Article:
King of Tokyo – A King-of-the-Hill Dice Game
We interrupt this program for an important news bulletin. Giant mutant monsters have invaded Tokyo and are laying waste to the city. While the monsters appear to be more concerned with fighting amongst themselves than attacking the population, residents should evacuate the area immediately…
Such is the theme of the dice-rolling game King of Tokyo, in which players play giant mutant monsters duking it out king-of-the-hill-style. The last monster standing – or the first to become fabulously famous – earns the lofty title King of Tokyo!
The giant mutant creatures featured in King of Tokyo were clearly inspired by classic monster movies. The King, for instance, bears a striking resemblance to King Kong. Likewise GigaZaur is reminiscent of Gozilla. The others are less obvious. The color scheme and weapons carried by Alienoid make me think of Marvin the Martian menacing the countryside in a tripod fighting machine right out of War of the Worlds. MekaDragon could be a mecha-version of King Ghidorah, but with only one head instead of three – there was Mechagodzilla after all. For some reason, Kraken reminds me strongly of Cthulhu – probably the color – but is more likely a play on Ebirah, the giant lobster kaiju who first appeared in the 1966 film Godzilla vs. the Sea Monster. And finally, if you expose the Energizer Bunny to a great deal of radiation, you could get CyberBunny!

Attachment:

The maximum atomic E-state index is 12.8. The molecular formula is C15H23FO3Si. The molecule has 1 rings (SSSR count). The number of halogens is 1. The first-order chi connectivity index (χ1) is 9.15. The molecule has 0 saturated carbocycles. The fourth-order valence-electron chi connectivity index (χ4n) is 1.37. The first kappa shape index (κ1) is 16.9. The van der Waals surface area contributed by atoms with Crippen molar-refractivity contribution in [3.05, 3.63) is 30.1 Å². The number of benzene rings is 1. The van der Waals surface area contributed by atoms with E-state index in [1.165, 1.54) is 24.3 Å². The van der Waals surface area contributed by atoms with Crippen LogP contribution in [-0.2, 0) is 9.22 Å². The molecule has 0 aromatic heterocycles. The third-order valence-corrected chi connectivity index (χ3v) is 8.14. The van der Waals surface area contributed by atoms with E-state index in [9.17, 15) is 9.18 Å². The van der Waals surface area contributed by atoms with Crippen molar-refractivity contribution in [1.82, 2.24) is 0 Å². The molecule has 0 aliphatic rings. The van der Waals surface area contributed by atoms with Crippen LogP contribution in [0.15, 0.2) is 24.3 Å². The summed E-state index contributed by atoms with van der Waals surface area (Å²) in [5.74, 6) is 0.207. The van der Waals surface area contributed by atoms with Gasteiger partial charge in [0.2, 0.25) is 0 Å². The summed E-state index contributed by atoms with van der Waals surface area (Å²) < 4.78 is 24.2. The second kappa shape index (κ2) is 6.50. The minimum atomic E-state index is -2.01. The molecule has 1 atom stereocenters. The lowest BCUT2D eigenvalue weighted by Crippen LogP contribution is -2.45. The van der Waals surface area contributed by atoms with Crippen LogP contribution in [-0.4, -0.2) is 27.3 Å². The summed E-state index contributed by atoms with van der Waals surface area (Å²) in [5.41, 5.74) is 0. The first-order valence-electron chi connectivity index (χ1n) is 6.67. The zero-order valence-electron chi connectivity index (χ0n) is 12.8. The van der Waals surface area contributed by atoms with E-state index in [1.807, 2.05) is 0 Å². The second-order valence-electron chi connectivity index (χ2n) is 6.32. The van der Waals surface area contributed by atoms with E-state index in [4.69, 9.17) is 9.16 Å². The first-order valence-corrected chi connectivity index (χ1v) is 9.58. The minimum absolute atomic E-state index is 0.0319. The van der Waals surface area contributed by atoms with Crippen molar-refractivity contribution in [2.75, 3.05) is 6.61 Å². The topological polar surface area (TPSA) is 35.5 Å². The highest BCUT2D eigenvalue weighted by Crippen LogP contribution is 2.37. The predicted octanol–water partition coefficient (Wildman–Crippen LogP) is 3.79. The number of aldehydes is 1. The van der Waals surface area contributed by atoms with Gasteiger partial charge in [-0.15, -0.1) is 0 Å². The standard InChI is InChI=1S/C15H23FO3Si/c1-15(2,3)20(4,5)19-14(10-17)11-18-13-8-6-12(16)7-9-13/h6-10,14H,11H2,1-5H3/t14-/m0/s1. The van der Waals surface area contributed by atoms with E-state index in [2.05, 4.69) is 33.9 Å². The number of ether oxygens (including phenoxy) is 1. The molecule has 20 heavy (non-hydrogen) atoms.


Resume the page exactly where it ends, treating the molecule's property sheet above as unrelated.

Players begin King of Tokyo by choosing one of the aforementioned monsters to play, taking both the monster stand-up and its corresponding monster board with two gauges on it. One gauge – hearts – keeps track of your health – you start with ten. The other – stars – keeps track of your fame/victory points.
Game play is fun and simple. On your turn, roll the dice up to three times, setting aside any dice you want to keep as you go. The sides of the custom six-sided dice feature: heart, claw, lightning bolt and the numbers 1, 2 and 3. Hearts let you heal; claws deal damage; lightning bolts represent radioactive energy, which causes you to mutate and gain special abilities; and three dice of the same number score you points.
When you’re satisfied with your roll, or you’ve rolled three times, resolve the dice results:
- For each heart you rolled, heal one point of damage (up to the maximum of 10 – unless you have a mutation that says otherwise) as long as you’re not in Tokyo. Hearts can’t heal you while you’re in Tokyo.
- For each lightning bolt, take one energy cube.
- If you rolled at least three dice of the same number, score points. Three 1s scores 1 point; three 2s, 2 points and three 3s, 3 points. Each additional die of the same number scores one additional point. Thus, four 2s are worth 3 points.
- For each claw you rolled, deal damage to your fellow monsters: if you’re inside Tokyo, you damage all monsters outside of Tokyo; if you’re outside Tokyo, you damage all monsters inside Tokyo. When you hit a monster inside Tokyo, that monster can choose to yield Tokyo to you (after recording the damage) – assuming you didn’t kill him, that is. If the monster yields – or dies – you must enter Tokyo. So be wary of rolling claws if your health is poor.
Entering Tokyo is dangerous, so whenever you enter Tokyo you earn a point. Holding Tokyo is even more dangerous: the constant barrage from the all of the monsters outside of Tokyo can kill you fast. If, however, you’re able to survive the onslaught and are in Tokyo at the beginning of your next turn, you earn two more points.